WASHINGTON — President Donald Trump has gone on a clemency blitz, commuting what he called a “ridiculous” 14-year prison sentence for former Illinois Gov. Rod Blagojevich and pardoning former New York Police Department commissioner Bernie Kerik, among a long list of others.
Others who got a break from Trump include financier Michael Milken, who served two years in prison in the early 1990s after pleading guilty to violating U.S. securities laws, and Edward DeBartolo Jr., the former San Francisco 49ers owner convicted in a gambling fraud scandal after building one of the most successful NFL teams in history.
In all, Trump took clemency actions related to 11 people, his latest interventions in the justice system as he is under growing fire for weighing in on the cases of former aides. Trump made clear that he saw similarities between efforts to investigate his own conduct and those who took down Blagojevich, a Democrat who appeared on Trump’s reality TV show, “Celebrity Apprentice.”
“It was a prosecution by the same people — Comey, Fitzpatrick, the same group,” Trump said. He was referring to Patrick Fitzgerald, the former U.S. attorney who prosecuted Blagojevich and now represents former FBI Director James Comey, whom Trump fired from the agency in May 2017.
The clemency actions come as an emboldened Trump continues to test the limits of his office now that impeachment is over. The actions drew alarm from Democratic Rep. Bill Pascrell, Jr. of New Jersey, who accused Trump of using his unfettered pardon power “to shield unrepentant felons, racists and corrupt scoundrels.”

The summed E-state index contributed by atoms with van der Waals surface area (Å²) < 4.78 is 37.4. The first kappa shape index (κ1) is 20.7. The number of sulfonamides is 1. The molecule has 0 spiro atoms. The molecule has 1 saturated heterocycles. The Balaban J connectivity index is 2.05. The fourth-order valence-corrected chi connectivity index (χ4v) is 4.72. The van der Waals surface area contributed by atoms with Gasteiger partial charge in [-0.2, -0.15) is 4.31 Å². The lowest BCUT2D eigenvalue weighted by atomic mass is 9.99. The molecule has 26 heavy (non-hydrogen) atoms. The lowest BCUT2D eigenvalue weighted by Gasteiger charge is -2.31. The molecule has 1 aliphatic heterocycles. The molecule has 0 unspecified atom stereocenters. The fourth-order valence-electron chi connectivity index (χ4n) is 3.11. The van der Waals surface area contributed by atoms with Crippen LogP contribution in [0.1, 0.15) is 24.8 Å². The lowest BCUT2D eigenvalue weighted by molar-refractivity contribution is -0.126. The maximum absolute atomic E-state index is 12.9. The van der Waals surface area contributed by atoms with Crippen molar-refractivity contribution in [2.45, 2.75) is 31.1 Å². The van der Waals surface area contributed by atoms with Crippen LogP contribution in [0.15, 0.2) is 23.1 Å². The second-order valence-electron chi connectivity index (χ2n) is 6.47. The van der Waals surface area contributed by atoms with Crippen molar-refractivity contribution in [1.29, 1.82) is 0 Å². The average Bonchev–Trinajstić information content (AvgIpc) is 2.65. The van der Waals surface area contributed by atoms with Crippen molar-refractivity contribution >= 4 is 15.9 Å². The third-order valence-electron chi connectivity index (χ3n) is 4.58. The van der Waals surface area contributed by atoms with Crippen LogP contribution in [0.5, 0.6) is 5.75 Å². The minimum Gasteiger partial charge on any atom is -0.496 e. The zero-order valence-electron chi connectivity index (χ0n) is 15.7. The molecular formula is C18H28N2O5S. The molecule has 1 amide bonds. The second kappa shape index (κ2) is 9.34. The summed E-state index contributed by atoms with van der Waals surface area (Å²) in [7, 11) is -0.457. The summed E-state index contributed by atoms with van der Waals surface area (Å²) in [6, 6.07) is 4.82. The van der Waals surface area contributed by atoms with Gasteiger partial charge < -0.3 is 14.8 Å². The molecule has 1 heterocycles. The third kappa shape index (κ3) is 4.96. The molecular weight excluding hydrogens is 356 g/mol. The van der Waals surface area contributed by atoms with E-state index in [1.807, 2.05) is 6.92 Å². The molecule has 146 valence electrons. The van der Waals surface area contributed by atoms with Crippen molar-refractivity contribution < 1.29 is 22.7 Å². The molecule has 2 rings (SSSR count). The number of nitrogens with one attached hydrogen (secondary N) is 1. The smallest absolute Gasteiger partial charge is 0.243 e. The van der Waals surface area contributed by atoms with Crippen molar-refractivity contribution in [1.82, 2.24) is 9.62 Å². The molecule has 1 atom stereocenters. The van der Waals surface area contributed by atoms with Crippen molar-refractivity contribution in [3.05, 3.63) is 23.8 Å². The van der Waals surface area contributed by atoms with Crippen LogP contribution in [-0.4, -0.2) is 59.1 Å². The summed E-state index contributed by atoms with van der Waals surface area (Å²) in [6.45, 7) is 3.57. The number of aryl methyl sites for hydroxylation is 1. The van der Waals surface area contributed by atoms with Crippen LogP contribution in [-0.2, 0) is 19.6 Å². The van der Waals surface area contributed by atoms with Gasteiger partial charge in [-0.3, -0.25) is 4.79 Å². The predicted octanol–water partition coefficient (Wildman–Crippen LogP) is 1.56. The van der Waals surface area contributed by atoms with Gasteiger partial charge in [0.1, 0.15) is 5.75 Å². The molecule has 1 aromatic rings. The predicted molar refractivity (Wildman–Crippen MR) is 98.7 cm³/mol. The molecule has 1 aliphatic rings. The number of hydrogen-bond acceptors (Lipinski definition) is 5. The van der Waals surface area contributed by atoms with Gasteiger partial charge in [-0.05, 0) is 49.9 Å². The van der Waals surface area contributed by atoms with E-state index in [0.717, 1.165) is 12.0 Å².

Blagojevich was convicted on charges of political corruption, including seeking to sell an appointment to Barack Obama’s old Senate seat and trying to shake down a children’s hospital. But Trump said the former governor had been subjected to a “ridiculous sentence” that didn’t fit his crimes.
Trump also pardoned Kerik, who served just over three years for tax fraud and lying to the White House while being interviewed to serve as homeland security secretary. Trump’s White House lauded Kerik for having “courageously led the New York Police Department’s heroic response to the horrific attacks of September 11, 2001” and said that, “Since his conviction, he has focused on improving the lives of others, including as a passionate advocate for criminal justice and prisoner reentry reform.”